How do you know the clown isn't female?


Girls who play with legos want to build things. Girls who want to play with the little people already have dolls.


So, Freakonomics, written by economists and number crunchers, wants companies to operate at sub-optimal levels that may not produce profits?

There are entire Lego sets dedicated to girls. Ask Lego how well they sell.


Lego City sets may have a more realistic ratio of genders in those units. I personally liked the small street BBQ chef/seller.

Lego is just appealing to those who buy. They have lines of Star Wars, Indiana Jones, Prince of Persia, Toy Story, Rock Miners, Construction vehicles etc. Since female children typically don't buy these, I am sure they are marketed more toward male children just as the doll toys in the "pink" aisle are marketed more towards female children.

Sure buy the above for your girl child but keep her away from the TV etc in regards to doll advertising...


Great article and thanks for being a dad who looks out for his daughter's inclusion. A good dad who promotes his daughter's inclusion in something like this is really helping her.

To those posters saying that boys would just throw away girl figures, that in and of itself shows how early some boys are trained to devalue and exclude girls.

I don't understand why people don't work more at getting boys and girls to get along, work together, be friends, and not to support this sex segregation. Some women create these problems as well; it's not just men.

When you raise children like they live on different planets you are setting the up for a LOT of conflict as adults and a LOT of difficulty in successfully raising opposite sex children. Stupid, unnecessary and depriving children of developing their whole selves.

Imad Qureshi

I agree with Yosh and D. It's probably the target market. Go to Macy's or any other store and you'll see huge selection for women as opposed to men. What kind of gender discrimination is that? Or is it?

By the way, I think its hilarious that the only two female characters that are there are a cheer leader and a nurse.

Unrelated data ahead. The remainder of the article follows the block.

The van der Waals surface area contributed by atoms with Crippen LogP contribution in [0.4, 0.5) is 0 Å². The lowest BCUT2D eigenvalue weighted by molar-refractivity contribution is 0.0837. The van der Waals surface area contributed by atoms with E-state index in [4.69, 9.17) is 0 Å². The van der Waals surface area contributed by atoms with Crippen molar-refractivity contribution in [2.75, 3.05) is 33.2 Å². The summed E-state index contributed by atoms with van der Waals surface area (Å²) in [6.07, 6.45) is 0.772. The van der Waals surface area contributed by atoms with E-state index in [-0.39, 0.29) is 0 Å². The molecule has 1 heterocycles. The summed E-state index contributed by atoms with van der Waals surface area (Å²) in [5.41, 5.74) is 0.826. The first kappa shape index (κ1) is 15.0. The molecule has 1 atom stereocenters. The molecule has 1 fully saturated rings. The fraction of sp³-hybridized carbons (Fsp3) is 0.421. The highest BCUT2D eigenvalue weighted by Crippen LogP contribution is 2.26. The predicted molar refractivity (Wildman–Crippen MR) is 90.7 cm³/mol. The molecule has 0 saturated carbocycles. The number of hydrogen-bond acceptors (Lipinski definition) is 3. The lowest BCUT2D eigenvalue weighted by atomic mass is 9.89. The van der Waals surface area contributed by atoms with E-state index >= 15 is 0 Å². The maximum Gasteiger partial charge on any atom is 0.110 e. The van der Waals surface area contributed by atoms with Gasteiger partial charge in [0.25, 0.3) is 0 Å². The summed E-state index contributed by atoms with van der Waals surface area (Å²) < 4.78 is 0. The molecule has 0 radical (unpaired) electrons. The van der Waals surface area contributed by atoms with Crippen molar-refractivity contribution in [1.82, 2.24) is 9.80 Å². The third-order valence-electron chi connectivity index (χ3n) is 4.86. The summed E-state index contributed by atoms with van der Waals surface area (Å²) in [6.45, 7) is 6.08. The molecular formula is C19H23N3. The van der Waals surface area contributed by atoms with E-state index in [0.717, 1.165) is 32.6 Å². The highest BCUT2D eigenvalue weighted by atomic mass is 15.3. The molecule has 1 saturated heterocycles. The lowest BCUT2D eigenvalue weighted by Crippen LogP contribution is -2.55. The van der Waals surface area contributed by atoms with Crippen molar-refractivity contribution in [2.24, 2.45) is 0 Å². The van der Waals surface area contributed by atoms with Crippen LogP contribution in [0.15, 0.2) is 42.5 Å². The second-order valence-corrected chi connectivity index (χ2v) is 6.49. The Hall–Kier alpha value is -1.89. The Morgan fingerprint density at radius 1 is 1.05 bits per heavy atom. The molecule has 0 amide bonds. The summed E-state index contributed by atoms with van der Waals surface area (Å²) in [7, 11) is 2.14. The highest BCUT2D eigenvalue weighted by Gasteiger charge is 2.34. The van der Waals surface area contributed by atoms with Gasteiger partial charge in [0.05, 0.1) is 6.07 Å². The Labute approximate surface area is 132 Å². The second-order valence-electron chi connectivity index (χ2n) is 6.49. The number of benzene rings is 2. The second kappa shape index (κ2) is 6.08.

If you ignore the "he"s in the biographies and just look at the figures for identifiable sex characteristics, the ratio is a lot more reasonable:

6 definitely male (Zombie, Magician, Forestman, Super Wrestler, Cowboy, Caveman)

2 definitely female (Cheerleader, Nurse)

2 sexless (Robot, Demolition Dummy)

6 indeterminate (Deep Sea Diver, Ninja, Skater, Spaceman, Tribal Hunter, Circus Clown)


I'm not sure I get the point to the rant. Legos are made and marketed to young boys. My Little Pony is made for young girls. To rant about the gender disparities displayed in either case is less than rational. And aren't economists supposed to be rational?


@ Yosh and D: circular reasoning. They make a product more appealing to boys, then when more boys than girls buy it, use that to justify not making the product appealing to girls.


Boys would just throw out the female Lego figures? Why? Do you expect girls to throw out all of the male Lego figures?

The world is populated by males and females. Boys know that; they aren't stupid. Boys no more "throw out" everything female than girls throw out everything male.


You failed to mention that 8 of the characters are asexual/androgenous. Can you really tell that the spaceman is male? What about the robot? The ratio of distinctively male fugures to female is actually 6:2. Unless you require your female toys to have makeup and long hair in order to pretend they are women. Now that would strike me as sexist.